As the owner of a daycare in Winnipeg, Christa Bruneau-Guenther of Manitoba’s Peguis First Nation just wanted to her charges to eat healthy, tasty food at lunch and snack time.
Then, in 2010, when Health Canada published a food guide for First Nations, Inuit and Métis, inspiration struck: What if the kids she cared for, many of whom were Indigenous, could reconnect with their culture through food, too?
Bruneau-Guenther started growing squash, beans and corn in their community garden, developed recipes with those ingredients and taught the children how to prep these meals designed to nurture both body and soul.25 Canadian Women Changing The Way We Eat Now
That project has since blossomed into Feast Café Bistro, a community-minded, full-service, budget-friendly restaurant in downtown Winnipeg, where Bruneau-Guenther serves dishes such as roasted butternut squash pizza and Indian tacos made with bison chili and a crispy, fried bannock shell.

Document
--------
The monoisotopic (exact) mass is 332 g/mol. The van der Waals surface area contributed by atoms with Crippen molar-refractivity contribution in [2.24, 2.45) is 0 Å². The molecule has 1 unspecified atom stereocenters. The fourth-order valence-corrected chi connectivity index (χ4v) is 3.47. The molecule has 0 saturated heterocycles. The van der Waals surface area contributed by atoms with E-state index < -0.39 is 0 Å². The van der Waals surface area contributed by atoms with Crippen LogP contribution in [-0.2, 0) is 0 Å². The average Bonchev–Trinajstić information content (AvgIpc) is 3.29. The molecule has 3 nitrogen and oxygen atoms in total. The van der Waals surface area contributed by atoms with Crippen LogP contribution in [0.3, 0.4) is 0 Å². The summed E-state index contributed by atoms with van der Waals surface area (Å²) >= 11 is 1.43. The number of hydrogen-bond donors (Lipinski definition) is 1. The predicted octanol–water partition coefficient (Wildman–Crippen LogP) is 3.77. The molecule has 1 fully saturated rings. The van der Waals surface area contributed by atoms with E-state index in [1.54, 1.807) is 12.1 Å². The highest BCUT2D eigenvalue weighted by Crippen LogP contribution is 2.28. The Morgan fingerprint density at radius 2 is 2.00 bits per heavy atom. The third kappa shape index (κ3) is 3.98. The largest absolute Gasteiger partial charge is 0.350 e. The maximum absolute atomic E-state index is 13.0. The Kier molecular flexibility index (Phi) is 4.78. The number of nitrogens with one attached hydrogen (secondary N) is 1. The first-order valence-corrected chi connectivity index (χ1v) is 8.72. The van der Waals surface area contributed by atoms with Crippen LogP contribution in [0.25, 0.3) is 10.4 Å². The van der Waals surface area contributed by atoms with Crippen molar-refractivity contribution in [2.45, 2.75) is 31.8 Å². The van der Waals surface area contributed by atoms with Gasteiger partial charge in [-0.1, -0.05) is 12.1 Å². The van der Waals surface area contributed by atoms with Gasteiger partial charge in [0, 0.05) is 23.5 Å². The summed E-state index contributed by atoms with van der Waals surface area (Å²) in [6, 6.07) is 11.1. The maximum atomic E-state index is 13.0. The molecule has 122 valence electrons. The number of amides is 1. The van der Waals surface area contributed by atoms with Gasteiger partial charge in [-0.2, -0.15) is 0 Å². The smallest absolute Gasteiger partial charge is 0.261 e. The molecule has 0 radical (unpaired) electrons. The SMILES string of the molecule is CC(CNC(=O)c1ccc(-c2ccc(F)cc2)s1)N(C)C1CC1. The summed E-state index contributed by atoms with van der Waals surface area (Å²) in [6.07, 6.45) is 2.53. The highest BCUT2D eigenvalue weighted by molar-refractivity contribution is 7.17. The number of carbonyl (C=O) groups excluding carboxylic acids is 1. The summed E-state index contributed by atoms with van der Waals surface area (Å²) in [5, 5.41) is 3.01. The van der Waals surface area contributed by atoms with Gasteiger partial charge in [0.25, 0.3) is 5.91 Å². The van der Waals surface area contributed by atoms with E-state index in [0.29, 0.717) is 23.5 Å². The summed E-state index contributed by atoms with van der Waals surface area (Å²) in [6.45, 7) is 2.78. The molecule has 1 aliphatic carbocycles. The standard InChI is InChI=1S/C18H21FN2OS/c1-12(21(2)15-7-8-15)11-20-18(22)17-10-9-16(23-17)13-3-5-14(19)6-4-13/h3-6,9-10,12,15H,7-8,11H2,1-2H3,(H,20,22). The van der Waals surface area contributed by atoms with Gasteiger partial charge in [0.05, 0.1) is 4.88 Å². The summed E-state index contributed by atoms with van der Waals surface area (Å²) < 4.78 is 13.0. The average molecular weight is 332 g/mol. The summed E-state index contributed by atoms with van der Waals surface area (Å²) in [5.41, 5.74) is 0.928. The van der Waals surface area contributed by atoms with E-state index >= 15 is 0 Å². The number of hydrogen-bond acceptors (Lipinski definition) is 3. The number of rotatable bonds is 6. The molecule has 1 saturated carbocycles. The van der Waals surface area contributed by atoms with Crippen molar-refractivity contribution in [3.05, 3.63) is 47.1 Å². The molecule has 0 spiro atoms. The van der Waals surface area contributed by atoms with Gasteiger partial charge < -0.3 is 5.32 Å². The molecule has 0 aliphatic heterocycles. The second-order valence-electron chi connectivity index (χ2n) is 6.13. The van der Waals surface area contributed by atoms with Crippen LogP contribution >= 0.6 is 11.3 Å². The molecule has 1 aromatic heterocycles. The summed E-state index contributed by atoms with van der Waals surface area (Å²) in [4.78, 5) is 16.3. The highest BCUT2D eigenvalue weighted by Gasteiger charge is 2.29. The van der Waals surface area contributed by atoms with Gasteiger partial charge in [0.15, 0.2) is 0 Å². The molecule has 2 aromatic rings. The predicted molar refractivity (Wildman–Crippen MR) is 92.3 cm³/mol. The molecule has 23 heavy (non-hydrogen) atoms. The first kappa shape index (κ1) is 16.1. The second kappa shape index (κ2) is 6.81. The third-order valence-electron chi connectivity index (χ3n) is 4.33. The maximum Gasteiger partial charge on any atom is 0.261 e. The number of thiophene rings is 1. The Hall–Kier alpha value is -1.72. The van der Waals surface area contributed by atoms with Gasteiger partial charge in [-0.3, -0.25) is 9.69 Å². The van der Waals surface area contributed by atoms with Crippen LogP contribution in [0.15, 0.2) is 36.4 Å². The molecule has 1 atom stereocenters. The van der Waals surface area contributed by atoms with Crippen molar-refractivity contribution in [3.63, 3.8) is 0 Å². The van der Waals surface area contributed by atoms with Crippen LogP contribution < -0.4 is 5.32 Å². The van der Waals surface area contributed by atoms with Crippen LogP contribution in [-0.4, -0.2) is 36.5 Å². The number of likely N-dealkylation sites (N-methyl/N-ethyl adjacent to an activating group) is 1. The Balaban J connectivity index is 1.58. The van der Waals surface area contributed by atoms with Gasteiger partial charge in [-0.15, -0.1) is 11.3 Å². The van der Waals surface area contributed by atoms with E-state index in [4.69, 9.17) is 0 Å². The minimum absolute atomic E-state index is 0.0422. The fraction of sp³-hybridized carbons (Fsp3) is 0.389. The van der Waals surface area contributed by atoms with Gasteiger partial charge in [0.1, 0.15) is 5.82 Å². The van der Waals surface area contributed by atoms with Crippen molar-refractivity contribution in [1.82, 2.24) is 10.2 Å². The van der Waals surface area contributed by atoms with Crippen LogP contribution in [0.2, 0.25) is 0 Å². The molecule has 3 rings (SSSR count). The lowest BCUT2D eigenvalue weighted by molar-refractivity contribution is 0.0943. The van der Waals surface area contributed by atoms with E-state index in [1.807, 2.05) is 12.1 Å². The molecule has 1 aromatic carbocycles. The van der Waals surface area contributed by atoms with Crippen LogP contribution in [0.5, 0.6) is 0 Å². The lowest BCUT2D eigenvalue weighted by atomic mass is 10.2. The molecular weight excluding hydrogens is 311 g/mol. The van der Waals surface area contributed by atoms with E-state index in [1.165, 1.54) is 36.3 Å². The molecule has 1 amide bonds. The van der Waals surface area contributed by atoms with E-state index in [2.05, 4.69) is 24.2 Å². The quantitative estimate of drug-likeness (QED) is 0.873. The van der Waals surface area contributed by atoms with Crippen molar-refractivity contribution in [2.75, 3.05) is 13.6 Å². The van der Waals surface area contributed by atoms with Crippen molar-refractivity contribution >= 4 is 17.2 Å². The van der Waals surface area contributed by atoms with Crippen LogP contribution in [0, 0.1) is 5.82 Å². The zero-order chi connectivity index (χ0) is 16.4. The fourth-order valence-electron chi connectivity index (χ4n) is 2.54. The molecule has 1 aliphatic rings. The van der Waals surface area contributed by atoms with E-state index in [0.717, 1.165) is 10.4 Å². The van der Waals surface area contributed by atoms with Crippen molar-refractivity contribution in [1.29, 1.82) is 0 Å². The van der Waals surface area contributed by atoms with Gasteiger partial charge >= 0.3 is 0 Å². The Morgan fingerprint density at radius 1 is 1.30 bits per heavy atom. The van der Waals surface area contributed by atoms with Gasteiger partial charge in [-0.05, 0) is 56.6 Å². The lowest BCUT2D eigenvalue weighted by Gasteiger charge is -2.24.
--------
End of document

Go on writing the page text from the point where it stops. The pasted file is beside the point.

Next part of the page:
“There’s something special about being able to go to a restaurant and seeing your people serve you and experiencing your culture there,” she says. “I have elders who come here and cry because they haven’t had fried bread since their mother made it before they went to residential schools.”
The bistro, which employs a number of Indigenous staff, has become a meeting place and a destination for others hoping to learn more about Indigenous food and culture. And soon, Feast will boast a breakfast program for local schoolkids, meaning Bruneau-Guenther’s work will come full circle.
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